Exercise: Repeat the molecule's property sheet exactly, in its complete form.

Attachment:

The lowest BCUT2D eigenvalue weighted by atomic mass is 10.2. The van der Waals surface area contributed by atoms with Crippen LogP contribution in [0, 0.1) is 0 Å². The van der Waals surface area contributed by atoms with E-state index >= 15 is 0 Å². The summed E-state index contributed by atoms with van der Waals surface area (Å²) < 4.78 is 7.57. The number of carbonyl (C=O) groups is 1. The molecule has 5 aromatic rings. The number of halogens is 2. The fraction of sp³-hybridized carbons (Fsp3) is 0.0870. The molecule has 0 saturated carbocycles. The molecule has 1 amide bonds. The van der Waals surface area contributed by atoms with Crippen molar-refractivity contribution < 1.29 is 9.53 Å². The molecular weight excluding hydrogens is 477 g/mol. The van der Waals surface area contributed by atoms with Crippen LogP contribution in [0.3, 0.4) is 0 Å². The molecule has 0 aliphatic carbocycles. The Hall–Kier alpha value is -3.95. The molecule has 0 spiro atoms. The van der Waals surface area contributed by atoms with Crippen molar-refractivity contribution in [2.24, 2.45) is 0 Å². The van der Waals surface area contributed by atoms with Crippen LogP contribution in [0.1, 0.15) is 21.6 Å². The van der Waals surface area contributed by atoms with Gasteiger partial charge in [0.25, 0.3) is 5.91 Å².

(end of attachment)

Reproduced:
The lowest BCUT2D eigenvalue weighted by atomic mass is 10.2. The van der Waals surface area contributed by atoms with Crippen LogP contribution in [0, 0.1) is 0 Å². The van der Waals surface area contributed by atoms with E-state index >= 15 is 0 Å². The summed E-state index contributed by atoms with van der Waals surface area (Å²) < 4.78 is 7.57. The number of carbonyl (C=O) groups is 1. The molecule has 5 aromatic rings. The number of halogens is 2. The fraction of sp³-hybridized carbons (Fsp3) is 0.0870. The molecule has 0 saturated carbocycles. The molecule has 1 amide bonds. The van der Waals surface area contributed by atoms with Crippen molar-refractivity contribution < 1.29 is 9.53 Å². The molecular weight excluding hydrogens is 477 g/mol. The van der Waals surface area contributed by atoms with Crippen LogP contribution in [0.3, 0.4) is 0 Å². The molecule has 0 aliphatic carbocycles. The Hall–Kier alpha value is -3.95. The molecule has 0 spiro atoms. The van der Waals surface area contributed by atoms with Crippen molar-refractivity contribution in [2.24, 2.45) is 0 Å². The van der Waals surface area contributed by atoms with Crippen LogP contribution in [0.1, 0.15) is 21.6 Å². The van der Waals surface area contributed by atoms with Gasteiger partial charge in [0.25, 0.3) is 5.91 Å².